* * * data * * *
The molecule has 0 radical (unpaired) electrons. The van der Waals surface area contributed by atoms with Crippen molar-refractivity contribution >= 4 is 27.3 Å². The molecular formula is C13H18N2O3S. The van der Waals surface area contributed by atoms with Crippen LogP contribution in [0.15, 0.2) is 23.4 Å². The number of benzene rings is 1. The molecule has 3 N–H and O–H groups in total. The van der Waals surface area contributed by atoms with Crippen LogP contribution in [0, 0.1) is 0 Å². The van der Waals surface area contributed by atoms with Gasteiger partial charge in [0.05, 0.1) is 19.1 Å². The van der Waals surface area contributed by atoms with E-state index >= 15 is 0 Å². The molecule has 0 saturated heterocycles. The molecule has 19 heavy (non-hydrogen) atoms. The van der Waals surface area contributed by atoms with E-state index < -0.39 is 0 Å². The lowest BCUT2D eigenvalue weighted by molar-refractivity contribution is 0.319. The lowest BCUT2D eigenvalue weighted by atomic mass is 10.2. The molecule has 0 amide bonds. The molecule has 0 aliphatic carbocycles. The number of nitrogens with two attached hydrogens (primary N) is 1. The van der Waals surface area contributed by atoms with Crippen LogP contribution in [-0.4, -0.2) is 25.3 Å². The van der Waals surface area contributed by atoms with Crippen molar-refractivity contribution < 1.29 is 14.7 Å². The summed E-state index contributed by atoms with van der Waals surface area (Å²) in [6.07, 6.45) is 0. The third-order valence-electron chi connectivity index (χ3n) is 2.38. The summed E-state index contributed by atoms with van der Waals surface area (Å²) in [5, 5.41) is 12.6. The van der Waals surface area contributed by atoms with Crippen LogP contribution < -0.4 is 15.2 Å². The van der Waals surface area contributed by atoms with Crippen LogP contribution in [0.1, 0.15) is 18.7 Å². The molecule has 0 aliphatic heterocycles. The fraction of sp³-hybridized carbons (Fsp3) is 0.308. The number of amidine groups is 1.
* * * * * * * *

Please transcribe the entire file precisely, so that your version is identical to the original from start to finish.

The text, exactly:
The molecule has 0 radical (unpaired) electrons. The van der Waals surface area contributed by atoms with Crippen molar-refractivity contribution >= 4 is 27.3 Å². The molecular formula is C13H18N2O3S. The van der Waals surface area contributed by atoms with Crippen LogP contribution in [0.15, 0.2) is 23.4 Å². The number of benzene rings is 1. The molecule has 3 N–H and O–H groups in total. The van der Waals surface area contributed by atoms with Crippen LogP contribution in [0, 0.1) is 0 Å². The van der Waals surface area contributed by atoms with Gasteiger partial charge in [0.05, 0.1) is 19.1 Å². The van der Waals surface area contributed by atoms with E-state index >= 15 is 0 Å². The molecule has 0 saturated heterocycles. The molecule has 19 heavy (non-hydrogen) atoms. The van der Waals surface area contributed by atoms with E-state index < -0.39 is 0 Å². The lowest BCUT2D eigenvalue weighted by molar-refractivity contribution is 0.319. The lowest BCUT2D eigenvalue weighted by atomic mass is 10.2. The molecule has 0 amide bonds. The molecule has 0 aliphatic carbocycles. The number of nitrogens with two attached hydrogens (primary N) is 1. The van der Waals surface area contributed by atoms with Crippen LogP contribution in [-0.4, -0.2) is 25.3 Å². The van der Waals surface area contributed by atoms with Crippen molar-refractivity contribution < 1.29 is 14.7 Å². The summed E-state index contributed by atoms with van der Waals surface area (Å²) in [6.07, 6.45) is 0. The third-order valence-electron chi connectivity index (χ3n) is 2.38. The summed E-state index contributed by atoms with van der Waals surface area (Å²) in [5, 5.41) is 12.6. The van der Waals surface area contributed by atoms with Crippen LogP contribution < -0.4 is 15.2 Å². The van der Waals surface area contributed by atoms with Crippen LogP contribution in [0.1, 0.15) is 18.7 Å². The molecule has 0 aliphatic heterocycles. The fraction of sp³-hybridized carbons (Fsp3) is 0.308. The number of amidine groups is 1.